Audi A5 – Still in Love

2010, Audi, A5

DETROIT, MI - I'm still in love with the Audi A5. This week marks the third time that I've had the privilege of test driving this car. And every time I do I find more things to admire. The A5 is Audi's coupe. It's a bit bigger than the A4 and a bit smaller than the A6. It's got two back seats but they're more for lowering insurance rates than carrying people.

In a phrase, the A5 has a long hood, a short deck lid and an awfully low stance. Audi's wide single frame signature grille is particularly effective on the A5. I like the car better than the TT Coupe/Roadster or the R8. It can be driven every day; thus, it is far more practical than its much sportier siblings.

I had the Audi A5 3.2 quattro. That means it was powered by a 3.2-liter six cylinder engine that made 265 horsepower and 243 pounds-feet of torque. Although there is an automatic that I have not driven, the six speed manual worked best for me. Audi said my test car could get from zero to 60 mph in 5.8 seconds. That's plenty quick.

The shifter gets through the gear ladder effortless but that's a cliché. The gear ratio gives the car its character and the design has much to do with the A5's personality. In a phrase the A5 meets expectations.

The 3.2 quattro A5 has more than enough oomph. I smoothly went through the gear range accelerating towards 90 mph getting on the expressway here and the accumulation of speed was effortless. The A5's driving characteristics are refined and sophisticated. For those who want a bit more grunt, there is a 354 horsepower V8 powered S5.

Even though the A5 has a back seat that really can't accommodate anybody, except the smallest of kids, I still found the car pretty functional. It was awfully easy to drive. And with quattro, Audi's all-wheel-drive system, the A5 need not be parked during the winter months in the blustery Midwest.

My test vehicle had a moonroof that was not retractable but it did open and tilt. Still, it had a mesh curtain that allowed sunlight into the car without the heat. The car had a review camera and tilt down side mirrors which made backing out of my driveway a snap. There was also a rear parking assist system.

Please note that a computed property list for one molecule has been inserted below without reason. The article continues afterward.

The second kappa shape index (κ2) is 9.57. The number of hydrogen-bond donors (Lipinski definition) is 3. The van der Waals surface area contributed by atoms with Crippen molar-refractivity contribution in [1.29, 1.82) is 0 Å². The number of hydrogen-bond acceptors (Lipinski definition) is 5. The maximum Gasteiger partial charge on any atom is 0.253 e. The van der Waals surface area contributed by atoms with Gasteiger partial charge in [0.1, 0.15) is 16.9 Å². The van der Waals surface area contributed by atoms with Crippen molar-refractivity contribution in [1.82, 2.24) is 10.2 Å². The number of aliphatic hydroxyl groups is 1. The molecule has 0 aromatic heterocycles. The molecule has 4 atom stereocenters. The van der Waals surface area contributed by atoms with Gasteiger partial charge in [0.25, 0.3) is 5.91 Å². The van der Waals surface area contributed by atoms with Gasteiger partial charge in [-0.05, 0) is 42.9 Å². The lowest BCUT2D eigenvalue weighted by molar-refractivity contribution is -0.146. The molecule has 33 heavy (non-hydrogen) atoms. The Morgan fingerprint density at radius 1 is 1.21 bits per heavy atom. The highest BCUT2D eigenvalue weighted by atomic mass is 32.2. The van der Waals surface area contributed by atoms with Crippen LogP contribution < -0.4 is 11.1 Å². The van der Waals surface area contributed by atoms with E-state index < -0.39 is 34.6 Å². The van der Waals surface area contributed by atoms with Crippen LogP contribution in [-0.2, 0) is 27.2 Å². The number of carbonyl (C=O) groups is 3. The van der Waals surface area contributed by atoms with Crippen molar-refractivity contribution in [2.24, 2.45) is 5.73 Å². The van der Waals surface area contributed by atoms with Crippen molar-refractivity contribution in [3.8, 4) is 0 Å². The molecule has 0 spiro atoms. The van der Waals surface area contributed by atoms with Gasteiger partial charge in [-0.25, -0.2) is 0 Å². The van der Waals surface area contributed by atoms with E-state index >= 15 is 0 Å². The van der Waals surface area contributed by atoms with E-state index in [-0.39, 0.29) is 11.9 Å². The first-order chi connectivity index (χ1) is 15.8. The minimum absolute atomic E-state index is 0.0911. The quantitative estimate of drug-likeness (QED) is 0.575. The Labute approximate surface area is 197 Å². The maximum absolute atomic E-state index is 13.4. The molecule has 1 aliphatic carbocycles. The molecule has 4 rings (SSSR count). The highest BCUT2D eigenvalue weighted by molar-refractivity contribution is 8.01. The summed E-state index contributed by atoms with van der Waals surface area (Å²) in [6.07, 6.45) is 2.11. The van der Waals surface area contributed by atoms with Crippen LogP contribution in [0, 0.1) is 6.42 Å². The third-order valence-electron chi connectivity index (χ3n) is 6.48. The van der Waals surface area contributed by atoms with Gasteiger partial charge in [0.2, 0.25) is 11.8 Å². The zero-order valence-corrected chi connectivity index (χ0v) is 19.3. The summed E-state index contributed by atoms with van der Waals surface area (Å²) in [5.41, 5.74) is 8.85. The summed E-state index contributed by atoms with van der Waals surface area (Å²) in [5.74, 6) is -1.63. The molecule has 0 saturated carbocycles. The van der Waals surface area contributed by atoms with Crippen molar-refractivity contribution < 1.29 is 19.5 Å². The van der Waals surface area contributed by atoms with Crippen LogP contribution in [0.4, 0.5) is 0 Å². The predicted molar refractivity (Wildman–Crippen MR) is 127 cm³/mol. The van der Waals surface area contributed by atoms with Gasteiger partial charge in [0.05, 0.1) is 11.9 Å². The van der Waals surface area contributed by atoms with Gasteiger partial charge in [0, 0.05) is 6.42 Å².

My only quibble is that the instrument layout is getting a bit long in the tooth, although it is still very function. But Audi's direct competitors have new models with redesigned interior that are far more luxurious than those from Audi. Of course, I have not driven the Q5; perhaps the instrument update begins there. But one is undoubtedly on the way.

I really appreciated the A5's color scheme. It was a white exterior and cinnamon brown interior. Coupled with a black dashboard the inside of the car was two-tones of color (black and brown) that sounds garish but was it quite soothing.

The A5 was chock full of equipment: satellite radio, an iPod jack, navigation system, in-dash CD player, heated seats, Xenon headlights, Bluetooth and push button start and stop. And although it had a short deck lid, the trunk itself was huge.

There was also some hi tech equipment. Audi Drive Select - varies the engine, transmission, steering, and suspension damping characteristics to suit the driver's preferences.

When I chose dynamic versus comfort, the car would return to automatic every time I turned the engine off and restarted. After talking with an Audi representative, I found that the setting can be programmed not to recycle with ignition shut off. That took away my lone complaint.

Audi's A5 is a bargain. Although my test vehicle was $53,315, that was with all of the options. The base price was $40,700.

By Frank S.  Washington

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Images of the 2010, Audi A5

2010 Audi A5
2010 Audi A5
2010 Audi A5 interior
2010 Audi A5 interior
2010 Audi A5 - rear view
2010 Audi A5 - rear view